4 February 2024
Last year there was another incident: the e-mail addresses of hundreds of ABP participants were made publicly available. ABP is the largest mandatory pension fund in the Netherlands, administering the pensions of civil servants, with estimated assets of 500 billion euros.
Earlier, there were serious data breaches at two other major pension funds in our country, the Pension Fund for the Metal Industry (PME) and the Pension Fund for Health Care (PFZW).
At PME and PFZW, a survey was conducted by a company using certain software. The software company experienced a data breach in which data from the market survey company and its customers were leaked. These pension funds administer the pensions of thousands of participants.
Although both PME and PFZW claim that only telephone numbers, names and e-mail addresses were involved, income data, age and gender were also leaked. Participants in these pension funds have been receiving unsolicited phone calls from strangers.
At ABP, this involved mass objections to the conversion of pensions. The accrued pensions of participants and pensioners will be converted to a new, more uncertain contract. Participants are – rightly – objecting to this. The conversion will affect their rights. The legislature considered that no objection could be made to this under the Pensions Act (Pensioenwet). It is possible to object, however, under European law.
The ABP did not address these complaints and sent a ‘reply all’ to all objectors. The data breach meant that all the objectors’ e-mails were in the public domain.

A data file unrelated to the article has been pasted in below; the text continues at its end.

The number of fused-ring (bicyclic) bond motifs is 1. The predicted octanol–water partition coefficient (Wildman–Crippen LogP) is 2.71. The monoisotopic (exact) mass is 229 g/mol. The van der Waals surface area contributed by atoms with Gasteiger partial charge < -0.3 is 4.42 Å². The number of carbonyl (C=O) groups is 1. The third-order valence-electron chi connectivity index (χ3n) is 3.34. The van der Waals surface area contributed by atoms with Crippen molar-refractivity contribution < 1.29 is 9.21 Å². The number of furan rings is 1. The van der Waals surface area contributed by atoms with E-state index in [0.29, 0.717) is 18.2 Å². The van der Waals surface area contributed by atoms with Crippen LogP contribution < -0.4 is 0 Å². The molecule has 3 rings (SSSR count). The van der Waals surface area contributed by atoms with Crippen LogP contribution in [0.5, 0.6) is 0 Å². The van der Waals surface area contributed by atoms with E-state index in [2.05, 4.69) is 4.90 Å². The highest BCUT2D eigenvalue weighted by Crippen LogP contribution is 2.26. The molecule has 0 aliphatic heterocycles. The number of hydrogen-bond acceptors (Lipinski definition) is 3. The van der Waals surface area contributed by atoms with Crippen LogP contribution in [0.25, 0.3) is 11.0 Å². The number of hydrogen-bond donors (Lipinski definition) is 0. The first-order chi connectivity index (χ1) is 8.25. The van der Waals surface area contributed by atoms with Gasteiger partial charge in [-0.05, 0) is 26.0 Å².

These data breaches are a very serious and obviously a major violation of privacy laws, including European privacy laws. While it’s impossible to really be protected against this kind of attack and carelessness, we are talking about pension funds in which the participants are obliged to participate and transfer a substantial portion of their salary (as much as a fifth).
Pension fund boards can certainly be blamed. They are ultimately responsible. To date, these failures have not resulted in any consequences for directors. That must and will change. In other countries, pension fund directors have resigned for the smallest mistake. Perhaps personal liability is an option. At present, directors are hiding behind the pension fund, which with assets of hundreds of billions can litigate endlessly.
It also does not bode well for data processing in the new Pension Act. Many experts – including myself – warn of the dangers involved. These data breaches do not make me any less concerned.
If you would like legal advice, or have other pension-related questions, please do not hesitate to contact us. Our experts are ready to help you.
7 February 2024
Last year, the Swedish EU presidency published a draft proposal for a European directive to protect platform workers and combat bogus self-employment.Read more
4 February 2024
Last year there was another incident: the e-mail addresses of hundreds of ABP participants were made publicly available. ABP is the largest mandatory pension fund in the Netherlands, administering the pensions of civil servants, with estimated assets of 500 billion euros.Read more
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On 21 April 2023, the Supreme Court delivered an important ruling on amending a provision in a pension scheme about the granting of supplements (price indexation).Read more